If the case moves forward, FINRA would administer the case as follows. First, FINRA would not close the case, but instead, would keep the original pleadings (i.e., the statement of claim, answer, and any other pleadings) and proceed with the case after party selection of a new panel under the Neutral List Selection System rules.

Second, the new panel would schedule an Initial Prehearing Conference to set discovery, briefing, and motions deadlines, schedule subsequent hearing sessions, and address other preliminary matters.[11] At this time, the new panel would also determine whether any orders or rulings from the original panel were still in effect, and these decisions would be final and binding on the parties.[12]

Third, the new panel would determine whether to permit the introduction of evidence and the record of proceedings from prior hearing sessions in subsequent hearing sessions, pursuant to Rule 12604(a).[13] This would provide arbitrators with the discretion to permit access to and use of the record of proceedings from the hearing record, based on the needs of the parties and the relevance of the information in the hearing record. FINRA notes that parties would be permitted to object to the admissibility of this information, but the determination on admissibility would be within the panel's discretion.

The record of proceedings,[14] hereinafter referred to as the hearing record, from the first case would not contain references to panel discussions about a mid-case referral. Such arbitrator deliberations are not contained in the hearing record because arbitrators discuss these types of issues in an executive session which is not recorded or made a part of the hearing record. As a result, the new arbitrators would not learn of the mid-case referral or its rationale from the hearing record of the prior hearing sessions.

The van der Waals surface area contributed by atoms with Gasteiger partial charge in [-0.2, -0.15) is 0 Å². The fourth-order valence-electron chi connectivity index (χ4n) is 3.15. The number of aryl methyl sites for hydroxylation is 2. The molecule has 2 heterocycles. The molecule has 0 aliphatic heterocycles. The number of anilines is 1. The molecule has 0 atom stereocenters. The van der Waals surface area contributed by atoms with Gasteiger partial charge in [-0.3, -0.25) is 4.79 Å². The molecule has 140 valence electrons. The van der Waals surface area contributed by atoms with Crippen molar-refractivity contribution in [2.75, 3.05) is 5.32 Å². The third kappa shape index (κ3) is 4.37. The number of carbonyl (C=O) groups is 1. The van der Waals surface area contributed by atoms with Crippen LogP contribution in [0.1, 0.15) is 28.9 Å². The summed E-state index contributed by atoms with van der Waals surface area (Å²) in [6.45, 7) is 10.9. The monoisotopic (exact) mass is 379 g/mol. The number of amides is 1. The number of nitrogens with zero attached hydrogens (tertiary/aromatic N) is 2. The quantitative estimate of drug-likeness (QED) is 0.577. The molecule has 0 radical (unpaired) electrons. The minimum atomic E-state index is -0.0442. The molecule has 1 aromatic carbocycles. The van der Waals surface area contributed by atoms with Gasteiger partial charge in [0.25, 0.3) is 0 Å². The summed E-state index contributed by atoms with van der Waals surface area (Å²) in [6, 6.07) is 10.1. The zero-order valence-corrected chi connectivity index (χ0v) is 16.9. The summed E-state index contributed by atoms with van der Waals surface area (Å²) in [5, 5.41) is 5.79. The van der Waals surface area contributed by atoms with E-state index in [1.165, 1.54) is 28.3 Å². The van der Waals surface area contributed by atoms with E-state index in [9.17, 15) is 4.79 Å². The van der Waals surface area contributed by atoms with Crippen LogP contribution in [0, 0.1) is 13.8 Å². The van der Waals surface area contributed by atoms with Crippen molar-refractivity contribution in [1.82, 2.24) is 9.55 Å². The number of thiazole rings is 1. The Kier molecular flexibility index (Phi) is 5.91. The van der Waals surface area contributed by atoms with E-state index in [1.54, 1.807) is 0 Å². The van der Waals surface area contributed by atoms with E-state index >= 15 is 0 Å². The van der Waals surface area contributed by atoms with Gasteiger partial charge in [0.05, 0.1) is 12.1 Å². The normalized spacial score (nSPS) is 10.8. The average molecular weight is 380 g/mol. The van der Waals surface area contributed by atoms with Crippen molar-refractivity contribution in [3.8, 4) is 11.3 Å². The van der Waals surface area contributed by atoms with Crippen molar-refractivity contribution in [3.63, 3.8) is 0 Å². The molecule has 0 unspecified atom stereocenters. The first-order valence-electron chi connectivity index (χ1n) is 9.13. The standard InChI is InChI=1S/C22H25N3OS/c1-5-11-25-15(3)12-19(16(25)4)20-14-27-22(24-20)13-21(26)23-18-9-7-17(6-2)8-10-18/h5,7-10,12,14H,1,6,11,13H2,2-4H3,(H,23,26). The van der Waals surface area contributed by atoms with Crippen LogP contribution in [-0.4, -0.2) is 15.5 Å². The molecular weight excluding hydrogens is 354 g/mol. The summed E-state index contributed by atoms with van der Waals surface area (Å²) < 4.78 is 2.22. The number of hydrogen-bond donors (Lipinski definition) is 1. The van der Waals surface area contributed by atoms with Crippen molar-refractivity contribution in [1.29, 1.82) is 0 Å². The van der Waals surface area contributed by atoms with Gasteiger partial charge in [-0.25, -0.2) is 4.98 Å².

FINRA's Assessment of the Mid-case Referral Provision and its Potential Effects on an Arbitration Case

The proposed rule would provide an additional tool to strengthen FINRA's regulation of its members. Though mid-case referrals likely would be rare, FINRA recognizes that such a referral would have an impact on an investor's [15] arbitration case. If an arbitrator makes a mid-case referral and the panel withdraws, the customer's arbitration case would be delayed until the parties settle, continue, or begin the case anew, as discussed under Rule 12104(d). Further, a customer could incur additional costs as a result of a mid-case referral, such as attorney's fees. To minimize some of the additional expense that a customer could incur, FINRA is proposing to waive certain fees for the customer.[16]

Moreover, FINRA understands that the impact would be greatest on those customers whose hearings were almost completed. Thus, FINRA will caution arbitrators, in those instances, to weigh carefully the imminence of a possible threat to investors and the markets against the harm to the customer whose case would be disrupted. In close cases, FINRA suggests that arbitrators consider whether any time saved or harm averted by a mid-case referral warrants disrupting a customer's arbitration case. If the arbitrators conclude that disruption of the investor's case is not warranted, a referral at the end of the case may be more appropriate.

Rule 12104(e)—Post-case Referral Provision

The language in current subparagraph (b) of the Rule 12104, which addresses arbitrator referrals made only at the conclusion of the case, would be amended and moved to new subparagraph (e).